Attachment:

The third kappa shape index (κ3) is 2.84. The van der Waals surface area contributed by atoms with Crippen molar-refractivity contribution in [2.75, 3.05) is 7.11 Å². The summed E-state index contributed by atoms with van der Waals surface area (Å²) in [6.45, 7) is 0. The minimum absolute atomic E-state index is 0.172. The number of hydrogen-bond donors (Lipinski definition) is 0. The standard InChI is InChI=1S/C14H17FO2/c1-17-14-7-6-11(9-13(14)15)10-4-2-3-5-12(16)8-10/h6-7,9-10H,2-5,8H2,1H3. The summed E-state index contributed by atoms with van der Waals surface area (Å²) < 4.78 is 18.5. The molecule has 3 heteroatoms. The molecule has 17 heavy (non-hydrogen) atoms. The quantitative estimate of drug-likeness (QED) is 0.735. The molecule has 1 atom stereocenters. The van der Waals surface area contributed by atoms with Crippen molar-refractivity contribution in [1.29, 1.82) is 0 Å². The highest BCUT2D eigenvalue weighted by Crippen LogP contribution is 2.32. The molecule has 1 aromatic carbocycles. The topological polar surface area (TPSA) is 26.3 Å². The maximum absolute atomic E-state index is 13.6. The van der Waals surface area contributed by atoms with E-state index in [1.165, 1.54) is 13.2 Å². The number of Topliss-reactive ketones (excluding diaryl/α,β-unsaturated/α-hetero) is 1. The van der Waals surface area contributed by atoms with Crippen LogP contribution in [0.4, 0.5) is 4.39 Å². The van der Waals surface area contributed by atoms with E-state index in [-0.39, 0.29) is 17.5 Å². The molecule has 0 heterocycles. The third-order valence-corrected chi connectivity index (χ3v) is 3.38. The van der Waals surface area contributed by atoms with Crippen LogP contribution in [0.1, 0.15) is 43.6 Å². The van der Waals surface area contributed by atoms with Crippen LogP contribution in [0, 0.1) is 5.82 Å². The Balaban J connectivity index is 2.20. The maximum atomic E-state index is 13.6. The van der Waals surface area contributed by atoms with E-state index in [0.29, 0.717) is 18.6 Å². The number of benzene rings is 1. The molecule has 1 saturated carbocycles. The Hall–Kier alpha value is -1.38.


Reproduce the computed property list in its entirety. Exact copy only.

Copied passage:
The third kappa shape index (κ3) is 2.84. The van der Waals surface area contributed by atoms with Crippen molar-refractivity contribution in [2.75, 3.05) is 7.11 Å². The summed E-state index contributed by atoms with van der Waals surface area (Å²) in [6.45, 7) is 0. The minimum absolute atomic E-state index is 0.172. The number of hydrogen-bond donors (Lipinski definition) is 0. The standard InChI is InChI=1S/C14H17FO2/c1-17-14-7-6-11(9-13(14)15)10-4-2-3-5-12(16)8-10/h6-7,9-10H,2-5,8H2,1H3. The summed E-state index contributed by atoms with van der Waals surface area (Å²) < 4.78 is 18.5. The molecule has 3 heteroatoms. The molecule has 17 heavy (non-hydrogen) atoms. The quantitative estimate of drug-likeness (QED) is 0.735. The molecule has 1 atom stereocenters. The van der Waals surface area contributed by atoms with Crippen molar-refractivity contribution in [1.29, 1.82) is 0 Å². The highest BCUT2D eigenvalue weighted by Crippen LogP contribution is 2.32. The molecule has 1 aromatic carbocycles. The topological polar surface area (TPSA) is 26.3 Å². The maximum absolute atomic E-state index is 13.6. The van der Waals surface area contributed by atoms with E-state index in [1.165, 1.54) is 13.2 Å². The number of Topliss-reactive ketones (excluding diaryl/α,β-unsaturated/α-hetero) is 1. The van der Waals surface area contributed by atoms with Crippen LogP contribution in [0.4, 0.5) is 4.39 Å². The van der Waals surface area contributed by atoms with E-state index in [-0.39, 0.29) is 17.5 Å². The molecule has 0 heterocycles. The third-order valence-corrected chi connectivity index (χ3v) is 3.38. The van der Waals surface area contributed by atoms with Crippen LogP contribution in [0.1, 0.15) is 43.6 Å². The van der Waals surface area contributed by atoms with Crippen LogP contribution in [0, 0.1) is 5.82 Å². The Balaban J connectivity index is 2.20. The maximum atomic E-state index is 13.6. The van der Waals surface area contributed by atoms with E-state index in [0.29, 0.717) is 18.6 Å². The number of benzene rings is 1. The molecule has 1 saturated carbocycles. The Hall–Kier alpha value is -1.38.